6 Ways to Determine Staff Compensation at Your Hospital

Benchmarking can be an invaluable tool for determining how much to pay your hospital's employees. Nell Mitchell of Hay Group discusses six steps to determine compensation for different staff members at your hospital.

1. Find data specific to your region. While hospitals often draw from a national pool to find executives, staff members are usually recruited locally and regionally, Ms. Mitchell says. Since your region may differ significantly from other areas of the country in population, economic prosperity and patient demographics, Ms. Mitchell recommends using local or regional data to benchmark staff salaries. "A nurse in New York City is going to make a very different amount that a nurse in Peoria, Ill.," she says. "The compensation team will have to ask what kind of data is available." She says local or regional human resources groups will frequently spearhead healthcare compensation surveys, giving hospitals the opportunity to zero in on data specific to their location.

She says if your hospital's region does not produce region-specific data on hospital compensation, you can still use national data. But ideally compensation data will come from the hospital's recruitment area to give a better idea of what hospital competitors are offering in terms of salary and benefits.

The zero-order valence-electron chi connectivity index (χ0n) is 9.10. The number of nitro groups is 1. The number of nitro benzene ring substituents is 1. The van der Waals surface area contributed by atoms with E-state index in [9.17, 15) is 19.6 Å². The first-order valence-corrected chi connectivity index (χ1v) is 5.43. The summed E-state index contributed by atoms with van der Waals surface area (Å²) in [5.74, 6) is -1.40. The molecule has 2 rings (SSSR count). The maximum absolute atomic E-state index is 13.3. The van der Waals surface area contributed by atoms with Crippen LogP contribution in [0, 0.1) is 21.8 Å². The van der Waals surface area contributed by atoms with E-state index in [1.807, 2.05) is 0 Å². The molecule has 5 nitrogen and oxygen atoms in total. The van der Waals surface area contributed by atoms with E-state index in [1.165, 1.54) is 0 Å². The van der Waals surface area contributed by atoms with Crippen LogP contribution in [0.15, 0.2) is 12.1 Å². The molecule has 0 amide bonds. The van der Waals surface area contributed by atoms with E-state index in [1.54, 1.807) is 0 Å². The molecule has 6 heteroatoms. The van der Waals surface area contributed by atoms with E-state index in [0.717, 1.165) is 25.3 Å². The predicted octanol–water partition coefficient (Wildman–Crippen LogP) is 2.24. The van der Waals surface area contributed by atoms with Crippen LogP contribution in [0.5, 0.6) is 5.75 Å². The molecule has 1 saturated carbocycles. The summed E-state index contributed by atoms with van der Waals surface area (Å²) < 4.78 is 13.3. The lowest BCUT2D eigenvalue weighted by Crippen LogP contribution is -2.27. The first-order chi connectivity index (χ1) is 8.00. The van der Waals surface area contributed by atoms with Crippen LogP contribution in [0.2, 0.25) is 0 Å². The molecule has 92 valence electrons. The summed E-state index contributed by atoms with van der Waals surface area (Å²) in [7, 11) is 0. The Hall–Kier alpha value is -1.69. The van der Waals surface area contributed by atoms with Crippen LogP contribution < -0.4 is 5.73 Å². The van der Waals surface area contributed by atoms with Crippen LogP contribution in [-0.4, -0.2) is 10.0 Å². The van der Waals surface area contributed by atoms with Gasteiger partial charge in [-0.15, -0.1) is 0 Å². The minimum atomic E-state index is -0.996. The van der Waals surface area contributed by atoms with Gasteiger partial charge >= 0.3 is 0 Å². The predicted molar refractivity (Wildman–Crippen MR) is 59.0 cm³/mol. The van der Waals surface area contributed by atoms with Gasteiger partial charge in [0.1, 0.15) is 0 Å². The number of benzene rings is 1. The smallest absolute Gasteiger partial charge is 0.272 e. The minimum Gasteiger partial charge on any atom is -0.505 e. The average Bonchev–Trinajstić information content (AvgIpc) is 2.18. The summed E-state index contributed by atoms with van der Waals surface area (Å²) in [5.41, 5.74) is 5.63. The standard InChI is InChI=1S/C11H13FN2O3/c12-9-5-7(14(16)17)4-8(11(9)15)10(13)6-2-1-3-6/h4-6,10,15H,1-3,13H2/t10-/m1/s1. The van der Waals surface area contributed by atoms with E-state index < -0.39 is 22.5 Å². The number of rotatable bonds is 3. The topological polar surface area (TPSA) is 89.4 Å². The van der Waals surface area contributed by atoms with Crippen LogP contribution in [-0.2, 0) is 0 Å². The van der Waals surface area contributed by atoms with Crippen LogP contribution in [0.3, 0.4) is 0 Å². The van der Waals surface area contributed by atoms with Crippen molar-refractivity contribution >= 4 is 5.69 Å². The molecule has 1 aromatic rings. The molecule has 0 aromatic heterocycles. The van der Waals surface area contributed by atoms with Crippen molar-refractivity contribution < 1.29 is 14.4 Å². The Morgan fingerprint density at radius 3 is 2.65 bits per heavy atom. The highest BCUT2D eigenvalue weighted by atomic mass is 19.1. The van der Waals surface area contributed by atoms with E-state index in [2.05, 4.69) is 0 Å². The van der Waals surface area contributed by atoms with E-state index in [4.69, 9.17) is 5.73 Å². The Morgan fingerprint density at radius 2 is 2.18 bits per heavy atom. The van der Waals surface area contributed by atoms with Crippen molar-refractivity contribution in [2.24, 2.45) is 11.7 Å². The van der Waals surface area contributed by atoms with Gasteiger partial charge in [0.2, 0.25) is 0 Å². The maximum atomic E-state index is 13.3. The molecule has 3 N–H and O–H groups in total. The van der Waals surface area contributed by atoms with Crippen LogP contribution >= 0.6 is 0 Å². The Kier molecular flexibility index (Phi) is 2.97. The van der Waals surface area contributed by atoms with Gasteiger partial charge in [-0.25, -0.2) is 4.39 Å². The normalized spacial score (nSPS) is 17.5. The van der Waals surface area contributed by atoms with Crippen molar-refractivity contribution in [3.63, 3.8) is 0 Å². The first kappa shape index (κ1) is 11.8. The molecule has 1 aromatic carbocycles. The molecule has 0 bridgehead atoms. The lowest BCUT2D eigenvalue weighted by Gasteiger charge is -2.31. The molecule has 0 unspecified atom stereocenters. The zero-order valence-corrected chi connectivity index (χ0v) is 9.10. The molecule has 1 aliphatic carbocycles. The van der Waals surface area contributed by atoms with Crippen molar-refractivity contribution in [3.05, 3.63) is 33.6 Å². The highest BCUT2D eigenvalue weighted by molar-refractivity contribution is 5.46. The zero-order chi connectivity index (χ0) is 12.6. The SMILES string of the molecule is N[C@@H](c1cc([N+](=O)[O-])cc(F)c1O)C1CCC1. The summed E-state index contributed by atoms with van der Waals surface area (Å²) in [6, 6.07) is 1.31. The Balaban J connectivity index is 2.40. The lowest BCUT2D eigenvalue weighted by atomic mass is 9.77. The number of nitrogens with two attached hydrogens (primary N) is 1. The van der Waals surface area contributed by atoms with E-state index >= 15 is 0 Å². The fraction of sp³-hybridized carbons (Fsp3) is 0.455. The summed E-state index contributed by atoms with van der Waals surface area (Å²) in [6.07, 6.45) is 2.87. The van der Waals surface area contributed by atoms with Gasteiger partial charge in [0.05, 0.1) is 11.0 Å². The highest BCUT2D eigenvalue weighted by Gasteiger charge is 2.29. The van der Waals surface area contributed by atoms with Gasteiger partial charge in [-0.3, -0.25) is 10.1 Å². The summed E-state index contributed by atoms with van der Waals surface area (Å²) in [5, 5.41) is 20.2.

2. Determine how much money is required to attract and retain employees. Ms. Mitchell says the key question in determining compensation for all your staff members should be, "What is my ability to attract, retain, engage and motivate my employees?" Given what your hospital is paying now, are you able to recruit and keep employees? While money isn't necessarily the only retention driver, it can play a major role when staff members are deciding whether to transition to a new employer.

While compensation data might assist you in benchmarking against other hospitals, annual employee surveys and exit surveys may be most effective in determining whether your compensation levels are appropriate for your hospital. "You should [ask about compensation satisfaction] as part of your annual survey to gauge levels of satisfaction," Ms. Mitchell says. "Organizations also often fail to do [thorough] exit surveys. The survey should ask [employees] if they are leaving for reasons related to compensation, where they are going and for how much." She says even though looking at compensation satisfaction through exit surveys may seem reactive, the results can be very helpful in determining future salaries.

3. Align compensation with your mission and status. Though nearly all hospitals already have an executive compensation philosophy, Ms. Mitchell says most lack a staff compensation philosophy. This can be a valuable tool in aligning your organization's compensation with your mission, goals and values. For example, if you run a non-profit hospital, your decisions about compensation may be different than in a for-profit facility. "[Hospitals] should consider what their role in the community is," Ms. Mitchell says. "They may not want to be a 90th percentile payer because it goes against their community-based mission."